The word salad brings to mind what we were usually served at restaurants when we were younger. Rounds of cucumber, tomatoes, and onions with a squeeze of lime juice and a sprinkle of salt. Over the years, we’ve learned that a salad can be a full, satisfying meal in itself instead of a hastily-thrown together side that feels like an afterthought.
Here are tips and directions that will ensure your salad isn’t the least exciting part of your meal.
These are the basic components of every salad:
Vegetables: Whether you add raw greens like lettuce, chard, kale or roasted, grilled, or pickled veggies, this is what you usually start with.
Dressing: Whether it’s a light vinaigrette or a creamy dressing, this component is crucial in adding flavour to your salad and tying everything together.
Crunchies: Seeds, nuts, and croutons add texture and nutritional value to your salad, so don’t skip these at all.
Protein: This component is optional, but if you’re on a diet and want to have a salad as your primary meal instead of as a salad, don’t skip this. Grilled or poached chicken and fish, tofu, egg--they’re all great when rounding off a salad.
Extras: This is the optional section that can help elevate your salad. Add grains, herbs, and fruit to really impress your guests.
Now that the basics are done, let’s break down each component individually.
When you start with your greens, don’t just use them to layer the bottom of your bowl. Ensure they’re washed well, and then tear them or slice them into bite-sized pieces, just as you would for all the other ingredients in your salad. If you’re prepping for a party, store them in ice water to ensure they stay crisp. Do not store them in plastic bags where they will turn wet and wilted. Make sure you dry them before you start assembly, or else the dressing will simply slide off the leaves.
While you can add roasted and grilled vegetables like onions, brinjal, and pumpkin to your salad, raw vegetables are great in a salad as well. Instead of regular tomatoes, use halved cherry tomatoes which tend to be sweeter and don’t have too much liquid weighing down the entire salad. You can use a vegetable peeler or a spiraliser for vegetables like radish, asparagus, beets and add them raw to your salad.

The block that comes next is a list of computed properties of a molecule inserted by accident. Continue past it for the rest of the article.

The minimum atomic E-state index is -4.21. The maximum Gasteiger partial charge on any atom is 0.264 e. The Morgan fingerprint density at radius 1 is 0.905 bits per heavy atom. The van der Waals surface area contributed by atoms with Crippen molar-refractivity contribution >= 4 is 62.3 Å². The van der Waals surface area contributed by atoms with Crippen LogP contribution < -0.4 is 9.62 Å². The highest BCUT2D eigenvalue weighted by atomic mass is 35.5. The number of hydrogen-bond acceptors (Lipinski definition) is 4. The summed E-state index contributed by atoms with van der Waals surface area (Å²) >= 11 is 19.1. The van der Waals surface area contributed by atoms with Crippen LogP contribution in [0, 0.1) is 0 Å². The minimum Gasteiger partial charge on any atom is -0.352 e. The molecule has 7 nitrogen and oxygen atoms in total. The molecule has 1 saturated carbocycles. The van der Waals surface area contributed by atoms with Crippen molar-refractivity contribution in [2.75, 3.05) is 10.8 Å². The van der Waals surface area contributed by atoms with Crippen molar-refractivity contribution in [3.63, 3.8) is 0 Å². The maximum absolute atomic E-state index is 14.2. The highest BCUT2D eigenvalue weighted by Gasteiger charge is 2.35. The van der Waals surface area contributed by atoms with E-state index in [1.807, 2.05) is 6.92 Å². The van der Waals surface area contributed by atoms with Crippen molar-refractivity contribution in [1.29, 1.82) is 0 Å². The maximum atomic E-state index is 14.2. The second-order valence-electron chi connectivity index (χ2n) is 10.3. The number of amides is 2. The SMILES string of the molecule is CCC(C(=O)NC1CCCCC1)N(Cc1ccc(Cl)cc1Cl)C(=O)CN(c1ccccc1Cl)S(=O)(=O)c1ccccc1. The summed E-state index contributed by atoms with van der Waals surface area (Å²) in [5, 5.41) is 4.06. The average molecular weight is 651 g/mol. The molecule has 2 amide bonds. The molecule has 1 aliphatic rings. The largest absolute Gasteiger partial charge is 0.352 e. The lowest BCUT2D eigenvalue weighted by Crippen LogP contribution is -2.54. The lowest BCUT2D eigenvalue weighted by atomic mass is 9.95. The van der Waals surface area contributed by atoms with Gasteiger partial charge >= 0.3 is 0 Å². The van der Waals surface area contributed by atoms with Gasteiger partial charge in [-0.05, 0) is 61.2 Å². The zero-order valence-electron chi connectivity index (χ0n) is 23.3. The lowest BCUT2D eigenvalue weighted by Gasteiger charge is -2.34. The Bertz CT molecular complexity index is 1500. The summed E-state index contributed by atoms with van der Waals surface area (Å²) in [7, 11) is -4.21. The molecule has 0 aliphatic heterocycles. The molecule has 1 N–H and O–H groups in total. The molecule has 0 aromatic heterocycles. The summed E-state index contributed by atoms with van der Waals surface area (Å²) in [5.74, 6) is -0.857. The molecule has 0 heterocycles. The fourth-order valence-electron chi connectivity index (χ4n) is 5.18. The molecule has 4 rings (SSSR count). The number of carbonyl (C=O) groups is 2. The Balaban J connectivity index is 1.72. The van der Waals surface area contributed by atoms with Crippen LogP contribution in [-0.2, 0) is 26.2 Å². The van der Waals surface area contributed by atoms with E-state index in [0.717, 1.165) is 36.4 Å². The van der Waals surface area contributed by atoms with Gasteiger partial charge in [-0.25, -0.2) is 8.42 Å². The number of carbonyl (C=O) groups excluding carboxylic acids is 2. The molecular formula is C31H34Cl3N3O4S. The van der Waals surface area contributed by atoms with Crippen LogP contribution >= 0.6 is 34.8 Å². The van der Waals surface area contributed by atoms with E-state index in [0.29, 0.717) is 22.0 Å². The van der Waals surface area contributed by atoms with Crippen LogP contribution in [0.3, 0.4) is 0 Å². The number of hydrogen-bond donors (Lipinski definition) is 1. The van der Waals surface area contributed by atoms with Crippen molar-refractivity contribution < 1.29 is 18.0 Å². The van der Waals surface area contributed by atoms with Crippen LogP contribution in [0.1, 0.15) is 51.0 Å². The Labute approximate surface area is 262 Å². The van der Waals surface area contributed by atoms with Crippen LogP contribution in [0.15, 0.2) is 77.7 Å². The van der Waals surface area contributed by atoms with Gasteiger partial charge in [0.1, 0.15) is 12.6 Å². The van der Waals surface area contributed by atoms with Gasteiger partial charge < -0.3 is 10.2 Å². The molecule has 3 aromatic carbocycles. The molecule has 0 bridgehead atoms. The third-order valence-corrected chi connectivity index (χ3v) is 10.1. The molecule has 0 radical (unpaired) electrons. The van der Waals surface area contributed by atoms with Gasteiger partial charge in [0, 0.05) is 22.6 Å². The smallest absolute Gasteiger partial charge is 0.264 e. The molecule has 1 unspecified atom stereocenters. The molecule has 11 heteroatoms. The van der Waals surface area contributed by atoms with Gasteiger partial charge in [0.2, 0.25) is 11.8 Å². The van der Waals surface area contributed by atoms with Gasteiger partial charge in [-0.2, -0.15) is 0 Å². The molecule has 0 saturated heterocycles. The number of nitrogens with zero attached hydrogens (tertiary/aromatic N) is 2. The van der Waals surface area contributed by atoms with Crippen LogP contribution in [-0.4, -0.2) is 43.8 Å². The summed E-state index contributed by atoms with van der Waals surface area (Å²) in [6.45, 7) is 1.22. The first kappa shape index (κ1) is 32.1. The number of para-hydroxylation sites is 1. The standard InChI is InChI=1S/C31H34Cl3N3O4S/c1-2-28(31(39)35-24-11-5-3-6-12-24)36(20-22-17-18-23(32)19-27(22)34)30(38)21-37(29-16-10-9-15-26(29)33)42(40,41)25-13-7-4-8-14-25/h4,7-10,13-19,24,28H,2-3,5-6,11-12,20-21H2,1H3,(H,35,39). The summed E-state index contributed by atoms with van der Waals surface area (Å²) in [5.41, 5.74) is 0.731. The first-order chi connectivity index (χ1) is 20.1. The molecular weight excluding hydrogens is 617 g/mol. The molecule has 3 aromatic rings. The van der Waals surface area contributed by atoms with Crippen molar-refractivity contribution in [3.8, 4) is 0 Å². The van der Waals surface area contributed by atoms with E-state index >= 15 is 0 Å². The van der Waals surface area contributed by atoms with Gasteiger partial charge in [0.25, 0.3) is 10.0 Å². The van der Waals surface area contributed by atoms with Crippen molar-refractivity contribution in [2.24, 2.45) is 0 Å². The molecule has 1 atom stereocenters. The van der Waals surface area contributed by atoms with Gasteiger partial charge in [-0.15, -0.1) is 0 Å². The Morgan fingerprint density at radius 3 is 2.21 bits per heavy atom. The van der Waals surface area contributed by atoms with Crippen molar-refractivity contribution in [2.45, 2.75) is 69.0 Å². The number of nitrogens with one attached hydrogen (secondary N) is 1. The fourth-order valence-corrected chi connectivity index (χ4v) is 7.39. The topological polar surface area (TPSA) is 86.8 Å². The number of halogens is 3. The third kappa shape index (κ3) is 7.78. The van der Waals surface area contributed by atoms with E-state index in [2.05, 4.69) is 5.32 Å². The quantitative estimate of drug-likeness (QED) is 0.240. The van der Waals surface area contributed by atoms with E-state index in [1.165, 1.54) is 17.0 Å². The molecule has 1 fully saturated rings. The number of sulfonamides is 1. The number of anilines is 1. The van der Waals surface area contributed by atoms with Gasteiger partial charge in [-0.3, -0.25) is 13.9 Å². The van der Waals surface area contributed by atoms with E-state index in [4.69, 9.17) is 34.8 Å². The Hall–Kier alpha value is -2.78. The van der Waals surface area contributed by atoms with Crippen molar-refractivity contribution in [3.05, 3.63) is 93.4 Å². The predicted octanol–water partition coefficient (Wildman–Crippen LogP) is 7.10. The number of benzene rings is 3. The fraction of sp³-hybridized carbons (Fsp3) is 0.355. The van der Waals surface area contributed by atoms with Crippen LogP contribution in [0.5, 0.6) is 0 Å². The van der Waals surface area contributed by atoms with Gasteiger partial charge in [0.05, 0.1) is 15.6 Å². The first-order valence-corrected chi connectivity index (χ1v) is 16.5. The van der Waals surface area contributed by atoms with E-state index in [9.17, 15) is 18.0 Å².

We don’t recommend adding just pickled vegetables to your salad; they definitely need to be added in moderation and in combination with other vegetables. Add onion slices or thinly sliced carrots pickled in vinegar to add a tangy note to your salad.
As we mentioned before, there are two types of dressings, a light vinaigrette and thick, creamy dressings. A classic vinaigrette has two ingredients: a fat and acid, usually olive oil and vinegar or lime juice. However, you can experiment with different fats and flavoured vinegars or juices from citrus fruits. A vinaigrette is ideal for salads with delicate ingredients, and if you’ve got a hearty salad, go with a thick dressing like ranch or buttermilk and mayo-based dressings.
A little crunch in your salad goes a long way. Add a sprinkling of pumpkin seeds, sesame seeds, or sunflower seeds to add both flavour and texture to your salad. Nuts like almonds, walnuts, and even peanuts are great in salads; just remember to toast them lightly to bring out their flavour. As far as croutons are concerned, use any bread you have lying at home, cut them into bite-sized pieces and fry them. Just remember to add them right at the end and after the dressing has been added to prevent them from getting soggy.
If you have meat leftover from a roast or even a curry (you can always wipe it off and use it), simply chop it into small pieces or shred them, and add them to the salad. Poach an egg or if you’re fighting your time, just quickly fry one and add it to the salad as well.
Add roughly chopped herbs like parsley, mint, basil, coriander to your salads to add more flavour.
Grains like quinoa, couscous, and barley go very well in a salad. If you’re trying to create a full meal with one bowl of salad, don’t forget the grains. Remember to adjust the amount of dressing you add, because grains will soak up more.
Why stop at vegetables, fruit goes very well in a salad as well. Berries, dried and fresh, avocado, and even citrus segments work. Just remember to pick fruit with flavours that complement your other ingredients.
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Classic Chicken Salad
2 chicken breasts
1/2 cup walnuts, chopped
2-3 spring onions, chopped
A handful of mixed salad greens (lettuce, spinach, arugula, kale etc), torn into bite-sized pieces
7-8 cherry tomatoes, halved
1 tablespoon olive oil
Salt and pepper
1/2 cup yoghurt
2 tablespoons Dijon mustard
1/2 teaspoon paprika
2 garlic gloves, ground to a paste
1-2 tablespoons lime juice
Place the chicken breasts on a baking tray. Drizzle with oil, add salt and pepper. Bake at 180 degrees Celsius for 20 minutes or till done. Once done, shred the breasts into bite-sized pieces.
Alternately, you can add the chicken breasts to a saucepan with 2-3 cups of water and 1 teaspoon salt, and poach till done.
Mix together all the ingredients for the dressing, add salt and pepper to taste. Set aside.
In a large bowl, add the mixed salad greens, shredded chicken, walnuts, and cherry tomatoes. Pour over the dressing, and toss well to ensure every ingredient is coated well.
Garnish with green onions and serve immediately to prevent salad greens from getting soggy.